Does wood dry when it's freezing outside?

vwmike

Feeling the Heat
Oct 7, 2013
253
Chilliwack, BC, Can.
ok stupid question. I live out west where we only get a week or two of consistent below freezing weather during the winter. Mostly it is just above freezing during the day, then dips to just below at night. Right now we have a high of 15f with a windchill of 0f. My guess is that the moisture just freezes until it warms up, but just curious.
 

JSeery

Burning Hunk
Feb 12, 2015
247
Irvington, NY
Yes. If you search the threads, somebody put up a relatively scientific study of this a couple years back. If the air is dry, and you are getting lots of wind, you might be surprised how much wood can season when the temps are low. I would venture that it seasons more in these conditions than it does during the more humid parts of summer.
 

brenndatomu

Minister of Fire
Aug 21, 2013
4,128
NE Ohio
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hickoryhoarder

Feeling the Heat
Apr 5, 2013
304
Indiana
According to my eyes/hands, it seasons pretty rapidly below 32 degrees. I see quick changes in wood I set (not stacked, leaned against the wall) under the soffitt, against the house, for a couple weeks before it goes in the fire.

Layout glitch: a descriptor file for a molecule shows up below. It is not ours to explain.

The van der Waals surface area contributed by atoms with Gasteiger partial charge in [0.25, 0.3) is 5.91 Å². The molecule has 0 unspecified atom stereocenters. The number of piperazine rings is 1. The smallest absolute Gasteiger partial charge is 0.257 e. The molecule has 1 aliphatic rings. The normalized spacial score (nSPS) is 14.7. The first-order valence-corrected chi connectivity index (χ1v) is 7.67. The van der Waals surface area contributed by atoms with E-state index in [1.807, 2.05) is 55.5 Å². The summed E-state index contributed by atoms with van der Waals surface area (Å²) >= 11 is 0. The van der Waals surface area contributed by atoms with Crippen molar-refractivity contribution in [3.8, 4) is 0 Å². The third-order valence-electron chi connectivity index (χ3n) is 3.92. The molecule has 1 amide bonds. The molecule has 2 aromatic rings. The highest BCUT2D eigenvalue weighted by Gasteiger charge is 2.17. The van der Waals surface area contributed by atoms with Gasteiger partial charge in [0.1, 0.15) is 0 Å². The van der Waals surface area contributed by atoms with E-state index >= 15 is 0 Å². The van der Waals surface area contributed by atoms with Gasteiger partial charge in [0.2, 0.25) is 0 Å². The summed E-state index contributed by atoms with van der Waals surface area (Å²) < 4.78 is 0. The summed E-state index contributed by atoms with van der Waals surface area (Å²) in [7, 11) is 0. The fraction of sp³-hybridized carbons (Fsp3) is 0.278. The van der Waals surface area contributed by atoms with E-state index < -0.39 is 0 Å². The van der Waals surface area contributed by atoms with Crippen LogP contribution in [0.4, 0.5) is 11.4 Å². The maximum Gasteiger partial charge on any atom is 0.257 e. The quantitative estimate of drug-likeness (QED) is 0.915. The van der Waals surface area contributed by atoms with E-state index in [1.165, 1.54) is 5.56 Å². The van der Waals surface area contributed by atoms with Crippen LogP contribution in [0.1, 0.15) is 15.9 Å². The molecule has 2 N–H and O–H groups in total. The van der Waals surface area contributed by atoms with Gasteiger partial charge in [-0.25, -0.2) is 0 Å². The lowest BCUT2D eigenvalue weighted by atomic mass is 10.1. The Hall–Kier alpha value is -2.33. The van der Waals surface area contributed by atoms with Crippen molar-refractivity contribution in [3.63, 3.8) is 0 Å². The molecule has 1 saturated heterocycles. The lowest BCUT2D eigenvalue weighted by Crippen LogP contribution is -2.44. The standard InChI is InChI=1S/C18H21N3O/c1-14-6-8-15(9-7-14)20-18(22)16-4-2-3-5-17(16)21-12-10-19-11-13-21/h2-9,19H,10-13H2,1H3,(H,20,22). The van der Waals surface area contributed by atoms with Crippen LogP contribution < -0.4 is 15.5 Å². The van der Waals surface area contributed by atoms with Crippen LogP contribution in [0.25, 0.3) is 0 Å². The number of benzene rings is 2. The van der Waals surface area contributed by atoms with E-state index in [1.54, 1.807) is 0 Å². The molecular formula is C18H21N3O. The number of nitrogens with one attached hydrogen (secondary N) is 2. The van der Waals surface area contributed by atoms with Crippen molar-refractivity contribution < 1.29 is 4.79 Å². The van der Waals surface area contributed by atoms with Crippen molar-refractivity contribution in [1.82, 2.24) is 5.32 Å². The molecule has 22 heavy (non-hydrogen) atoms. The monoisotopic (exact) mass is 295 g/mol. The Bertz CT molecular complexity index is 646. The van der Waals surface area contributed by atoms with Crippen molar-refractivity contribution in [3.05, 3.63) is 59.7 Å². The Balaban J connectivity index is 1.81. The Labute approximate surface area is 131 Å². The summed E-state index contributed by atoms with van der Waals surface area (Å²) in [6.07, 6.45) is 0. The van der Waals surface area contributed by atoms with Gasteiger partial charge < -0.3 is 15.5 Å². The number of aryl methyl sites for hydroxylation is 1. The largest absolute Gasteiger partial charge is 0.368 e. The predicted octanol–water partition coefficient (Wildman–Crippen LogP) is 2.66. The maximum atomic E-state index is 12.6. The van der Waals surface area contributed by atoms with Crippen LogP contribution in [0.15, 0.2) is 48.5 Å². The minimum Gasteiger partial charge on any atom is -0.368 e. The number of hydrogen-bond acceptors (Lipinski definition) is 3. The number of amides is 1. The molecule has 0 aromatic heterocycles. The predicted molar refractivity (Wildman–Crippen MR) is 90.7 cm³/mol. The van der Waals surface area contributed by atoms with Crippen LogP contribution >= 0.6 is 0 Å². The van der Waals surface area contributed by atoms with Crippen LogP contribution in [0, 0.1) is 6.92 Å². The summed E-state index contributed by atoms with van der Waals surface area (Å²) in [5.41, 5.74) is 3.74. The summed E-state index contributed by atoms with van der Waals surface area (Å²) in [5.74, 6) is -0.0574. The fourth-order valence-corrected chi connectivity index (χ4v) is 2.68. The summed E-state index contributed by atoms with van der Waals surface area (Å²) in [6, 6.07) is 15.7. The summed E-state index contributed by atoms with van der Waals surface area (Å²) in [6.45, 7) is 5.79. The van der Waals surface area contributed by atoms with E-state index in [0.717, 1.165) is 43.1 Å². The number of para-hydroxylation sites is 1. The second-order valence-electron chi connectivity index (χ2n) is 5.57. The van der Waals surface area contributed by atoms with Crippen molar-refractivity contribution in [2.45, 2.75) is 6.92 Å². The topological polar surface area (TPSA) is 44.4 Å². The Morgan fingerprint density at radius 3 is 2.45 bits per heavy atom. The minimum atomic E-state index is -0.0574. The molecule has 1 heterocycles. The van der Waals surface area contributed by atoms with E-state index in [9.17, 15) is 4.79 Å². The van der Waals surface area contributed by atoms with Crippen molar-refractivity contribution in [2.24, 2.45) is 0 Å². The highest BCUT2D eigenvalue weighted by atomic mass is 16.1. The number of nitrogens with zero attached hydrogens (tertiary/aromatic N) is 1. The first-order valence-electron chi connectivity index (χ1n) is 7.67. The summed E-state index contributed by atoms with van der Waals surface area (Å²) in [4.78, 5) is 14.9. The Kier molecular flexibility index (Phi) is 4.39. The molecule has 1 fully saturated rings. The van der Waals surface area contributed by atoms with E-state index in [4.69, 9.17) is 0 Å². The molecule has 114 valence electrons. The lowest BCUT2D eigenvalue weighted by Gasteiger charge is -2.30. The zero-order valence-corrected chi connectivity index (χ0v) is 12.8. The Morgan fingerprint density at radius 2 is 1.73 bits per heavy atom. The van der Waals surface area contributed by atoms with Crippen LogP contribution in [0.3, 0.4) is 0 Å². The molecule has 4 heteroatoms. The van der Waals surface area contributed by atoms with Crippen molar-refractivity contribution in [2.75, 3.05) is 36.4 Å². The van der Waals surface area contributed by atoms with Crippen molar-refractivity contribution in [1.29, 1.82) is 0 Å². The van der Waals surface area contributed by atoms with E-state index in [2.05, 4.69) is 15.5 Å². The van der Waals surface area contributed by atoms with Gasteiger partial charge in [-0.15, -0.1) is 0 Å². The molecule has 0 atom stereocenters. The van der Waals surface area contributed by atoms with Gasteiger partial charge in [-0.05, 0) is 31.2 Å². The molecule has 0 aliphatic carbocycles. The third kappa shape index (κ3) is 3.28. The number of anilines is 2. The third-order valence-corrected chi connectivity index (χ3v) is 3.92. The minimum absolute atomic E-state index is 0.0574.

My skin and body dry out more in this weather than any other (even if inside the house the humidity is the usual 40%).
 

Sawset

Minister of Fire
Feb 14, 2015
507
Palmyra, WI
One thing to think of - alaska has no sunlight in winter.
Around here, in later winter, like now, the south facing sides of stacks can sure get warm. Given that the emc is so low, lots of potential there.
 
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vwmike

Feeling the Heat
Oct 7, 2013
253
Chilliwack, BC, Can.
Interesting reading for sure. Right now we have a relentless 40mph wind, sun, and humidity below 40% so I figured I should get some drying. I don't need it right now as this is next winters wood, was just curious.
 

weatherguy

Minister of Fire
Feb 20, 2009
5,360
Central Mass
Even frozen moisture in wood will sublimate so it's always drying to some degree. We notice new burners claim that their wood burns much better at the end of the season, that's due to drier wood.
 

tsquini

Minister of Fire
Jan 8, 2009
707
North Shore, MA